On Sunday, October 7th, 2001, in Ottawa, Ontario, Canada, the nation’s capital, I dozed off to sleep around 9 or 10 p.m.. Sometime later, as I was fast asleep – this would have been possibly around 11 p.m. or 12 midnight – I was suddenly seized in my spirit, as I saw a bomb exploding. Instantly, I “knew” that armies were moving in. I groaned in my spirit. “Not now,” I said, either inwardly or perhaps even audibly. Then I added, “I’m not ready for this.” I “knew” that we were being attacked. I just wasn’t ready. There was nothing I could do. I felt so helpless. So utterly helpless.
I woke up, and, behold, it had been a dream! But I knew that the Lord was speaking to me. I went downstairs to help my wife, who was cooking, on account of guests that were to arrive today. Yet one more floor below, in the basement, the television was on, tuned to CNN. My wife said to me, “They’ve just attacked (Afghanistan).” I was at that time fully aware that God had already let me in on that. But notice, if you will, that the time difference between my finding out “direct from God” and then moments later via my wife (via CNN) was just that … only moments later. What spiritual significance was gained by my having learned of the events ‘first hand’ as I did that evening? Certainly not much of a time advantage, that’s for sure.
I thought about that a little bit, for God had not shown me the first bomb being dropped on Afghanistan ‘direct’ like that for no reason. There was a purpose behind it! In situations like this, I move from “fact” to “feeling,” for we are very feeling-oriented people. With no information advantage, and virtually no time advantage to my knowing this just moments earlier, there had to be yet another advantage that I had not yet discovered. Indeed, it was the ‘feeling’ advantage, for in a very real way, as I have entitled this article, “I was there when they dropped the bomb.” Note if you will, that I “took” the part of the common Afghani civilian. That was the “position” if you will, that God sovereignly placed me in.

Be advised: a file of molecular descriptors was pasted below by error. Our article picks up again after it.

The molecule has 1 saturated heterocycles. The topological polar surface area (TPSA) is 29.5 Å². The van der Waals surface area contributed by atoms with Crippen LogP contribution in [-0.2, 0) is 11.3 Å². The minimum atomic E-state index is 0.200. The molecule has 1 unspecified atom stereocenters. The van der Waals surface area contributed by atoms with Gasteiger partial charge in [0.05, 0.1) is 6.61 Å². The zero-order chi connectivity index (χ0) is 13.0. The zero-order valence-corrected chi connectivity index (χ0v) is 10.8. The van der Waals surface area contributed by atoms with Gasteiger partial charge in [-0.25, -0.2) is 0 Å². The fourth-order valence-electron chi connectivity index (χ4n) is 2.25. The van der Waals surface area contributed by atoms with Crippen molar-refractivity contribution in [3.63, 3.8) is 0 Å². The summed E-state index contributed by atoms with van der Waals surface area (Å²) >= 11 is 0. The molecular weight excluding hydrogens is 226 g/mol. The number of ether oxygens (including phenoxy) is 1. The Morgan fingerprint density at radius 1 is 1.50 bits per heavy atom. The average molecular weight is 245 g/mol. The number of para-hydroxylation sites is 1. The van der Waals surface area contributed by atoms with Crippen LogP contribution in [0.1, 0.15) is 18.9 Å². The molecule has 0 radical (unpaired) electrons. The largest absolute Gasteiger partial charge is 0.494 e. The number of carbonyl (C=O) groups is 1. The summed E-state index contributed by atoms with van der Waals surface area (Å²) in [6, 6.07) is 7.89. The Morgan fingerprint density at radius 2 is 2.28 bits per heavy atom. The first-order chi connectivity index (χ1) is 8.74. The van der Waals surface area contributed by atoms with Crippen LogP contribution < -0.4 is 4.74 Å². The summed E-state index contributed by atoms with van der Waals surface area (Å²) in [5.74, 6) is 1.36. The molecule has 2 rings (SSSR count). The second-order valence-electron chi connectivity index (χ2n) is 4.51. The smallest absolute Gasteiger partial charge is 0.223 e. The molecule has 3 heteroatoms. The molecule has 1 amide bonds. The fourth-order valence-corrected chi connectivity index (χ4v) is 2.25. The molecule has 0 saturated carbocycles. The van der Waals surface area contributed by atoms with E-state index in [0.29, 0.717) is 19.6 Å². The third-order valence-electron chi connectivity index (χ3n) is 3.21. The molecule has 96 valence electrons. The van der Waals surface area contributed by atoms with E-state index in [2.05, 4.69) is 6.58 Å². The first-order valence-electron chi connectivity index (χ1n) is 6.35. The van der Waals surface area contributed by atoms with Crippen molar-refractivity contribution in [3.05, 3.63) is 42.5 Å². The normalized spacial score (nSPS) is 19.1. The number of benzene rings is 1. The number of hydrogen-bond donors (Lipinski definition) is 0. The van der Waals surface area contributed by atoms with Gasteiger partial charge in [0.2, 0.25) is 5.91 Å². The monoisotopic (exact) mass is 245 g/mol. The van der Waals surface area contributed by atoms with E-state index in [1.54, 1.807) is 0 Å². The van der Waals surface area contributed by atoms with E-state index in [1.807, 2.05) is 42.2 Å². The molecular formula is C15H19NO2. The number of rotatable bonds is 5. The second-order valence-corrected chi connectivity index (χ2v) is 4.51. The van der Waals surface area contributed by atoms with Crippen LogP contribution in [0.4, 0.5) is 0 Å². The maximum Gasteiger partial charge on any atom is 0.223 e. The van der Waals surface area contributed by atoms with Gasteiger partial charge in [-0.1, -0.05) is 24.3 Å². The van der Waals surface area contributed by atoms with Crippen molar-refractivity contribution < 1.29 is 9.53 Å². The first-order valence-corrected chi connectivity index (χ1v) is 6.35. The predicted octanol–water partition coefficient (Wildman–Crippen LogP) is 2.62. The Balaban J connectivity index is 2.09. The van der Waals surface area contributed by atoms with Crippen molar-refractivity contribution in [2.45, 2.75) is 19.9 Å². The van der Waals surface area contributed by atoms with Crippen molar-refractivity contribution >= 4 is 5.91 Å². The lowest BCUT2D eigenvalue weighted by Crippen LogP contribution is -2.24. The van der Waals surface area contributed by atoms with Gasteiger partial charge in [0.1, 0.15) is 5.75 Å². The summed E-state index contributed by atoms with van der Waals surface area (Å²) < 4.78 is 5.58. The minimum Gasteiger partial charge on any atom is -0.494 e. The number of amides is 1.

God could have placed me in the position of the offensive (American) forces. I could have been the one who released the bomb. But no, that was not God’s will — no, not at this time. God could have also placed me in the position of the defensive (Taliban) military personel — but no again, God did not will that this should be so at this time. Instead, God clearly willed that I should be as the common Afghani civilian — the person who really knows nothing at all about this war, and doesn’t have a clue in any way, shape, or form, as to what on earth is happening.
All I “knew” from the standpoint of a civilian was that I was not ready or prepared for an attack like this. I was despairing. There was no hope at all. God was not on my side. Nothing was on my side. I had a wife, and three children, one of whom was just one year old. They all brought great joy and pride and a sense of accomplishment to my life. As an Afghani, my life was a simple life. I was a simple laborer, or maybe I was an engineer, just like I am in real life. Either way, I was gainfully employed. And yet now, my hope was gone. These were the very real and dramatic feelings that I experienced “in lieu”, as it were, of an Afghani civilian. They were real, I say! Real!
I woke up, and, yes, it had been a dream. But it really wasn’t a dream, you see. For I was there when they dropped the bomb. I took the place of a common, everyday, just-like-you-and-me, Afghani civilian. I was there, I say. I was there! I felt the pain. I felt the grief. I felt the agony. I felt the despair. I felt the loneliness. I felt the rejection! And there was nothing, I say … nothing … I could do! There was no God that I could turn to (who would really hear me, I knew).
Now, my friend, put your vengeance aside, and weep, and wail, for the Afghani people. These blessed people. My people! I feel like they are mine! Mine! And I want them to know Jesus, and love, and goodness, and kindness, and mercy, and compassion … once again. Now, are you going to pour your heart out for the Afghani people, and cry out on their behalf, or is your blood going to cry out, “Vengeance!”
No, you are not going to cry out for vengeance at a time like this. You are going to plead that Jesus meets these desperate people, and frees them from the clutches of a religion that cannot by any means save them or offer them any true hope of favor with God or of eternal life. Please, pray for the Afghani people!
“Dearly beloved, avenge not yourselves, but rather give place unto wrath: for it is written, Vengeance is mine; I will repay, saith the Lord.” (Romans 12:19)
“Pray without ceasing.” (1 Thessalonians 5:17)